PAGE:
Set a dado blade in the table saw and mill 5 x ¼” notches about 3/8” apart. Add a fence and ¼” straight bit to your router and add the bar lines at each end, offsetting the inner double-bars by about 3/8”. If your fence cannot reach the center of the stand, clamp a straightedge across the stand and run the router along it.

Cut enough walnut strips to build the staff and glue them in place. I started with the horizontal lines and added the vertical portions after they were dry. Sand the top flush with the rest of the face.

After the top is the correct thickness, run it over the mortiser once more and add pegs top and bottom to resemble locked mortises. Add walnut pegs, tapering the backs but leaving the fronts flush.


-basic staff from 1/4" dados

-routing 1/4" vertical bar lines

-horizontal lines glued in place

-vertical lines glued in place

-completed stand

Step 12: Music Rest Extrusion

A small board must be attached to the front of the stand to allow room for music to sit. Most stands will keep this at about 2” and add a notch for a pencil or to hold music in place. For this one, we’ll use a table saw to make a cove. Carefully mark the location of the cove and clamp an offset fence to your table saw at a 30 degree angle. Add a second fence to the back so you can ride the board across the blade at an angle. Droping the blade and making multiple, gentle passes will build the cove.

Once complete, cut the board to length and use a table saw to add a 45 degree chamfer to the bottom. Attach it to the stand with Dominos, biscuits or screws from the back. I had a few spare bits of walnut so I made some little posts and added them to the bottom to resemble small supports.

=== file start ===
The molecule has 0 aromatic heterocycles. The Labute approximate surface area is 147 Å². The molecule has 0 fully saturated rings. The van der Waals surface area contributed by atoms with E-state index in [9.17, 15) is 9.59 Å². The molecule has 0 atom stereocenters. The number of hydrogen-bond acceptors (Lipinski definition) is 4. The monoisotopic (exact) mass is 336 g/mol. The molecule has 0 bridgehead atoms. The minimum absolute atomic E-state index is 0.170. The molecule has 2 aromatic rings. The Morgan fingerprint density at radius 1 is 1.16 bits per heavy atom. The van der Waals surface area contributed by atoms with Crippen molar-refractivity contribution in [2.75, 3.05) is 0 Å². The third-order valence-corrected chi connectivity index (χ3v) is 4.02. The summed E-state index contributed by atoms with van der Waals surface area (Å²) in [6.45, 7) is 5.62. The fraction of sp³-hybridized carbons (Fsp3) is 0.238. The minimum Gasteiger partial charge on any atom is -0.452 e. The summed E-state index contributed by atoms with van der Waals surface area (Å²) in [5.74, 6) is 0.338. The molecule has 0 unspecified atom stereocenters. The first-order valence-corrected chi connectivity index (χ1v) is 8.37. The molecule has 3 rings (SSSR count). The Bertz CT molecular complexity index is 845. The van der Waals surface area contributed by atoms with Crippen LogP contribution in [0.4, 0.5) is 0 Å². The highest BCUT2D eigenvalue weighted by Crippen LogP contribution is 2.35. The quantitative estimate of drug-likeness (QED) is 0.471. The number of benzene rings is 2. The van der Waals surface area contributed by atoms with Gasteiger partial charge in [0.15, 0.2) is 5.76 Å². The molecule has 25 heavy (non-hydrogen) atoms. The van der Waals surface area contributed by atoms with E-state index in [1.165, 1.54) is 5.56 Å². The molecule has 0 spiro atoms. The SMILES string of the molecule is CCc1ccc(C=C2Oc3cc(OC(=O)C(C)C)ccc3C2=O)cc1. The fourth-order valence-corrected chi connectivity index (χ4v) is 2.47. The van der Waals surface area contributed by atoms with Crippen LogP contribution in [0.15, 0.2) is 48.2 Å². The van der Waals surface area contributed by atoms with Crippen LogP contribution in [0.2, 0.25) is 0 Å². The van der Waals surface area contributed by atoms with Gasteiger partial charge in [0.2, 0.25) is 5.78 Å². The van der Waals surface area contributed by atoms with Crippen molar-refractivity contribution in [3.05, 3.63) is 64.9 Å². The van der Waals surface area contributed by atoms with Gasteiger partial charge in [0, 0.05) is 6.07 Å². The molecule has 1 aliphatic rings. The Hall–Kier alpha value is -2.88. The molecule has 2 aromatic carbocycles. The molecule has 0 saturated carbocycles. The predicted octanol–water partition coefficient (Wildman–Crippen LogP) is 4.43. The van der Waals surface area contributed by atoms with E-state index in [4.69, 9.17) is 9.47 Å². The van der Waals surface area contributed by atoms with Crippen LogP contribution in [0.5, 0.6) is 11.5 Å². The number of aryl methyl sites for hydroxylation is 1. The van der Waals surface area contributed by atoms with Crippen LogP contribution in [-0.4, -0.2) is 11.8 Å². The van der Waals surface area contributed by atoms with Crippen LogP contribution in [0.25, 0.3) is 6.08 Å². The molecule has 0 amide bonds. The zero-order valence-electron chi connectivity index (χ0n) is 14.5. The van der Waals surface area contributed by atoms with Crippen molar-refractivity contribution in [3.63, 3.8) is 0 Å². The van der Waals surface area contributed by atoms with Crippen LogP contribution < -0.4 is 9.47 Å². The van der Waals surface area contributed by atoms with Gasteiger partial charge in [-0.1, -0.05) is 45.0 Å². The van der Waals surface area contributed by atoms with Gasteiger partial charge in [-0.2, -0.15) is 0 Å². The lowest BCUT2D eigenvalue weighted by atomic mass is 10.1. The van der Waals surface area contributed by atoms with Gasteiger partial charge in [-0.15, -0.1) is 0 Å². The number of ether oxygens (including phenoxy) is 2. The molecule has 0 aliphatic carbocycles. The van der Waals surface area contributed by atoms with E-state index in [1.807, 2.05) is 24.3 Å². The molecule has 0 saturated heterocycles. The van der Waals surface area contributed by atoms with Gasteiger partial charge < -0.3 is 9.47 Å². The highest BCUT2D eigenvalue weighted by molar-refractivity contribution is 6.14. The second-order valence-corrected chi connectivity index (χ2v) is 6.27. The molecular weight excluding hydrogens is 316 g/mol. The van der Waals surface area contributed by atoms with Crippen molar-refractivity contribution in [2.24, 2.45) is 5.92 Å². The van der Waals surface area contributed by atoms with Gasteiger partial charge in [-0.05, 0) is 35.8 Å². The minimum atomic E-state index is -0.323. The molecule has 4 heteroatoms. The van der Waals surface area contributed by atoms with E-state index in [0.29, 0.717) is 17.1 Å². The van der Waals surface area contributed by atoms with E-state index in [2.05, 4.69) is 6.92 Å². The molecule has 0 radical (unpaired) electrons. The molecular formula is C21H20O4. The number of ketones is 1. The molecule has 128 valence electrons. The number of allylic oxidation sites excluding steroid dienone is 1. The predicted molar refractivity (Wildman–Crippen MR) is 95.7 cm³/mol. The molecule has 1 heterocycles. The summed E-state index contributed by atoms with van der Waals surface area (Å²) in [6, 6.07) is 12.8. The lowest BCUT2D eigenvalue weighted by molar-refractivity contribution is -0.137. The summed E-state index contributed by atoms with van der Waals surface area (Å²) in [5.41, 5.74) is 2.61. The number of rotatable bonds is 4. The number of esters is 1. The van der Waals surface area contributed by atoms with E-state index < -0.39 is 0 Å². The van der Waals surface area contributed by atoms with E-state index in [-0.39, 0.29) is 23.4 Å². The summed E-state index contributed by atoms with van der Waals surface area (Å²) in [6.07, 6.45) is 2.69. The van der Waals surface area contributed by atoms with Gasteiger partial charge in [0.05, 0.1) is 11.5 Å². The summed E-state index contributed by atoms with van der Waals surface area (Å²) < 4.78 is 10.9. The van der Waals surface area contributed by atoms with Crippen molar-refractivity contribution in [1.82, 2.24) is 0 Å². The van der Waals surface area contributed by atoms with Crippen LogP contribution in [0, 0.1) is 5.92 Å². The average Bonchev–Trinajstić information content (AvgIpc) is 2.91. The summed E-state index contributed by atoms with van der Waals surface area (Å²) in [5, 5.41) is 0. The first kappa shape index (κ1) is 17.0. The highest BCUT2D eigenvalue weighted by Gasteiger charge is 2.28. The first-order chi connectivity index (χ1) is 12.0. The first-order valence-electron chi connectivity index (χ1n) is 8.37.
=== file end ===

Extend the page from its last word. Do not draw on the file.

Additionally, I added small caps to the top bolts by epoxying small oak cubes @ 1" per side onto the square-headed bolts and nuts. Sand the tops at 30 degrees to match the rest of the project. I lucked out by finding square-headed bolts which were easy to hide in a mortise.

-detail of music rest

-detail of nut and bolt caps

Step 13: Finishing It Off

There are a multitude of options available for the staining and finishing of the stand. I used a Mission Oak gel stain to give the entire project a brown, even tone that improved the contrast with the walnut. Once the stain is dry, move to a clear varnish to complete the look. To keep the period appearance, go for a satin or semi-gloss polyurethane. Apply several thin coats to the entire project, sanding lightly with 600 grit sandpaper or 000 steel wool between each one. Watch for any drips or bubbles and correct them as they appear. At the end, you can also add a very light coat of wax to give the project a nice, even glow.

I was especially careful of the central post so that it didn't get stuck inside the tall box. Test fit it before and after each coat of finish, sand it smooth and give it a thicker coat of wax. If it's tight, give it a pass or two with a hand plane and try it again.


-top in finishing room

-all parts getting hit with polyurethane

-first assembly

-detail of staff

-detail of base

-support from side

Step 14: Rock Out!

If you made it this far, congratulations! Time to dust off the horn, rock out, get your jazz on, drive the ship and keep the beat! Thanks for taking the adventure!

-Matt W.

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    1 year ago

    Is there plans available for this


    6 years ago

    cool it looks amazing the design is great i own a tripod music stand and it falls over and over this one looks sooo sturdy totally gonna make something simmilar


    It's a Master Piece! You should see about making a lot of them and selling them on etsy!


    Reply 7 years ago on Introduction

    Thanks! This was actually for a client who found me on CustomMade since I had another music stand design listed. Depending on whether I can get the lumber I might have to put some more together for CM and Etsy. -WMD